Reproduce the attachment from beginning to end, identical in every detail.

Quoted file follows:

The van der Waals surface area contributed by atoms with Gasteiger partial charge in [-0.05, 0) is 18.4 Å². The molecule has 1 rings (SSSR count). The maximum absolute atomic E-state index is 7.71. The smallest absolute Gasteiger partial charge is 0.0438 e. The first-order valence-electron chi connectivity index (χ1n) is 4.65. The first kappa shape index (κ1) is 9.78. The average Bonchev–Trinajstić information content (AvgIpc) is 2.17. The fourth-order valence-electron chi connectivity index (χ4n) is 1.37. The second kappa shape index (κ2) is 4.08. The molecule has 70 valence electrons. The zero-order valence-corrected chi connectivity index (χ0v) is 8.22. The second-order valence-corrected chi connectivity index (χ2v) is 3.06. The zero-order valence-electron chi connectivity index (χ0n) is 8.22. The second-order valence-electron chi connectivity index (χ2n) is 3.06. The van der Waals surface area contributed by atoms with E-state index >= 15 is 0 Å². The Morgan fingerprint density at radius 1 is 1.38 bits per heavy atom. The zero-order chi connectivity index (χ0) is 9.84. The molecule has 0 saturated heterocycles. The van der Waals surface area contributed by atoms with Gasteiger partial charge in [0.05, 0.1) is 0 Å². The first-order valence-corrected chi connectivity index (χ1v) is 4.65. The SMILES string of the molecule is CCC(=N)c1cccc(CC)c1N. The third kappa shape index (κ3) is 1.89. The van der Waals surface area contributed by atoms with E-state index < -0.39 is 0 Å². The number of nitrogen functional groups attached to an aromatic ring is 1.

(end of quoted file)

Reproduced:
The van der Waals surface area contributed by atoms with Gasteiger partial charge in [-0.05, 0) is 18.4 Å². The molecule has 1 rings (SSSR count). The maximum absolute atomic E-state index is 7.71. The smallest absolute Gasteiger partial charge is 0.0438 e. The first-order valence-electron chi connectivity index (χ1n) is 4.65. The first kappa shape index (κ1) is 9.78. The average Bonchev–Trinajstić information content (AvgIpc) is 2.17. The fourth-order valence-electron chi connectivity index (χ4n) is 1.37. The second kappa shape index (κ2) is 4.08. The molecule has 70 valence electrons. The zero-order valence-corrected chi connectivity index (χ0v) is 8.22. The second-order valence-corrected chi connectivity index (χ2v) is 3.06. The zero-order valence-electron chi connectivity index (χ0n) is 8.22. The second-order valence-electron chi connectivity index (χ2n) is 3.06. The van der Waals surface area contributed by atoms with E-state index >= 15 is 0 Å². The Morgan fingerprint density at radius 1 is 1.38 bits per heavy atom. The zero-order chi connectivity index (χ0) is 9.84. The molecule has 0 saturated heterocycles. The van der Waals surface area contributed by atoms with Gasteiger partial charge in [0.05, 0.1) is 0 Å². The first-order valence-corrected chi connectivity index (χ1v) is 4.65. The SMILES string of the molecule is CCC(=N)c1cccc(CC)c1N. The third kappa shape index (κ3) is 1.89. The van der Waals surface area contributed by atoms with E-state index < -0.39 is 0 Å². The number of nitrogen functional groups attached to an aromatic ring is 1.